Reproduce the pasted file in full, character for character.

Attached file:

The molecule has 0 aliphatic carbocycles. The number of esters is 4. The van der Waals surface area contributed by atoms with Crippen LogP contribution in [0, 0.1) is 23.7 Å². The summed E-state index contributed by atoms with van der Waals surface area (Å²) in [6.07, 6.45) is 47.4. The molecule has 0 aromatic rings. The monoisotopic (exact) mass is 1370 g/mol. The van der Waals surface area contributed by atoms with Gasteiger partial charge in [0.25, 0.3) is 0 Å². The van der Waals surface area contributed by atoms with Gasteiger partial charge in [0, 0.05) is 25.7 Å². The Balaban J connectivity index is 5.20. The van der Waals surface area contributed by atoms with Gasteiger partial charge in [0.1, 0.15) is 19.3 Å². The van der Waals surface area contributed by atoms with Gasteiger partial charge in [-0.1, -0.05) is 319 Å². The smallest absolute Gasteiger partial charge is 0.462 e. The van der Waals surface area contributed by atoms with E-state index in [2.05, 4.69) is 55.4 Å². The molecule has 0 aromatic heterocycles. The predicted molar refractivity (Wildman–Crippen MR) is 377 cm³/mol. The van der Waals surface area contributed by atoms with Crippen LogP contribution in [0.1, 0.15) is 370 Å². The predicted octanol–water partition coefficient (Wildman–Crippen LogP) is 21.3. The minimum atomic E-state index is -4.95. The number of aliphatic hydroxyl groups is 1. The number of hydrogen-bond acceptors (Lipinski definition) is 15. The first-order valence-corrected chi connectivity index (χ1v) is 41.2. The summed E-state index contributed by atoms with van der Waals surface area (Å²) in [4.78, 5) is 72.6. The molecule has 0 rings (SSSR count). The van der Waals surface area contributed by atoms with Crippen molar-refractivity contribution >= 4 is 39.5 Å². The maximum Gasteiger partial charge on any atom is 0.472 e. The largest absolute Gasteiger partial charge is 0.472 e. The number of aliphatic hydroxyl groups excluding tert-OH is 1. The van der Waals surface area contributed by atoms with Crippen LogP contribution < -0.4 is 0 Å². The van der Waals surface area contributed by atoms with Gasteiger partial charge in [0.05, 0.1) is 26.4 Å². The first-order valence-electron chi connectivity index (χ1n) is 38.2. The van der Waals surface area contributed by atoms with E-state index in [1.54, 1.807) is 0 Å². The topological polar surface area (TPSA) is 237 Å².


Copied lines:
The molecule has 0 aliphatic carbocycles. The number of esters is 4. The van der Waals surface area contributed by atoms with Crippen LogP contribution in [0, 0.1) is 23.7 Å². The summed E-state index contributed by atoms with van der Waals surface area (Å²) in [6.07, 6.45) is 47.4. The molecule has 0 aromatic rings. The monoisotopic (exact) mass is 1370 g/mol. The van der Waals surface area contributed by atoms with Gasteiger partial charge in [0.25, 0.3) is 0 Å². The van der Waals surface area contributed by atoms with Gasteiger partial charge in [0, 0.05) is 25.7 Å². The Balaban J connectivity index is 5.20. The van der Waals surface area contributed by atoms with Gasteiger partial charge in [0.1, 0.15) is 19.3 Å². The van der Waals surface area contributed by atoms with Gasteiger partial charge in [-0.1, -0.05) is 319 Å². The smallest absolute Gasteiger partial charge is 0.462 e. The van der Waals surface area contributed by atoms with E-state index in [2.05, 4.69) is 55.4 Å². The molecule has 0 aromatic heterocycles. The predicted molar refractivity (Wildman–Crippen MR) is 377 cm³/mol. The van der Waals surface area contributed by atoms with Crippen LogP contribution in [0.1, 0.15) is 370 Å². The predicted octanol–water partition coefficient (Wildman–Crippen LogP) is 21.3. The minimum atomic E-state index is -4.95. The number of aliphatic hydroxyl groups is 1. The number of hydrogen-bond acceptors (Lipinski definition) is 15. The first-order valence-corrected chi connectivity index (χ1v) is 41.2. The summed E-state index contributed by atoms with van der Waals surface area (Å²) in [4.78, 5) is 72.6. The molecule has 0 rings (SSSR count). The van der Waals surface area contributed by atoms with Crippen molar-refractivity contribution >= 4 is 39.5 Å². The maximum Gasteiger partial charge on any atom is 0.472 e. The largest absolute Gasteiger partial charge is 0.472 e. The number of aliphatic hydroxyl groups excluding tert-OH is 1. The van der Waals surface area contributed by atoms with Crippen LogP contribution < -0.4 is 0 Å². The van der Waals surface area contributed by atoms with Gasteiger partial charge in [0.05, 0.1) is 26.4 Å². The first-order valence-electron chi connectivity index (χ1n) is 38.2. The van der Waals surface area contributed by atoms with E-state index in [1.54, 1.807) is 0 Å². The topological polar surface area (TPSA) is 237 Å².